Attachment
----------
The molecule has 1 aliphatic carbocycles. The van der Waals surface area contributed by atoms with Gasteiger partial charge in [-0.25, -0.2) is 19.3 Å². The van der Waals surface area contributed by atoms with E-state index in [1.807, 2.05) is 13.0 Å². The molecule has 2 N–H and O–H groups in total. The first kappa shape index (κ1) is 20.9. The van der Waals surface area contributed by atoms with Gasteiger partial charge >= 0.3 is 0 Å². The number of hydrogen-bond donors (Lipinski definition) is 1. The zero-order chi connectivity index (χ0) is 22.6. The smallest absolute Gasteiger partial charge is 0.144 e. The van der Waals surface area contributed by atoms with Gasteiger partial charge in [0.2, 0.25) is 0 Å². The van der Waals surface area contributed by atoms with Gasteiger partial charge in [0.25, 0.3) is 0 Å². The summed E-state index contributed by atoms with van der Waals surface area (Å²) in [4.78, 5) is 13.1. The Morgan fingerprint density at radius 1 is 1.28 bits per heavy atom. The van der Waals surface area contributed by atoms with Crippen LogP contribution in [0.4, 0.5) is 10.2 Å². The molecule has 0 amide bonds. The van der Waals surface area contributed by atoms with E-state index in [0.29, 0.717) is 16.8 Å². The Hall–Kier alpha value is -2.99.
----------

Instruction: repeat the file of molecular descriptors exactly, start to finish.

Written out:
The molecule has 1 aliphatic carbocycles. The van der Waals surface area contributed by atoms with Gasteiger partial charge in [-0.25, -0.2) is 19.3 Å². The van der Waals surface area contributed by atoms with E-state index in [1.807, 2.05) is 13.0 Å². The molecule has 2 N–H and O–H groups in total. The first kappa shape index (κ1) is 20.9. The van der Waals surface area contributed by atoms with Gasteiger partial charge >= 0.3 is 0 Å². The number of hydrogen-bond donors (Lipinski definition) is 1. The zero-order chi connectivity index (χ0) is 22.6. The smallest absolute Gasteiger partial charge is 0.144 e. The van der Waals surface area contributed by atoms with Gasteiger partial charge in [0.2, 0.25) is 0 Å². The van der Waals surface area contributed by atoms with Gasteiger partial charge in [0.25, 0.3) is 0 Å². The summed E-state index contributed by atoms with van der Waals surface area (Å²) in [4.78, 5) is 13.1. The Morgan fingerprint density at radius 1 is 1.28 bits per heavy atom. The van der Waals surface area contributed by atoms with Crippen LogP contribution in [0.4, 0.5) is 10.2 Å². The molecule has 0 amide bonds. The van der Waals surface area contributed by atoms with E-state index in [0.29, 0.717) is 16.8 Å². The Hall–Kier alpha value is -2.99.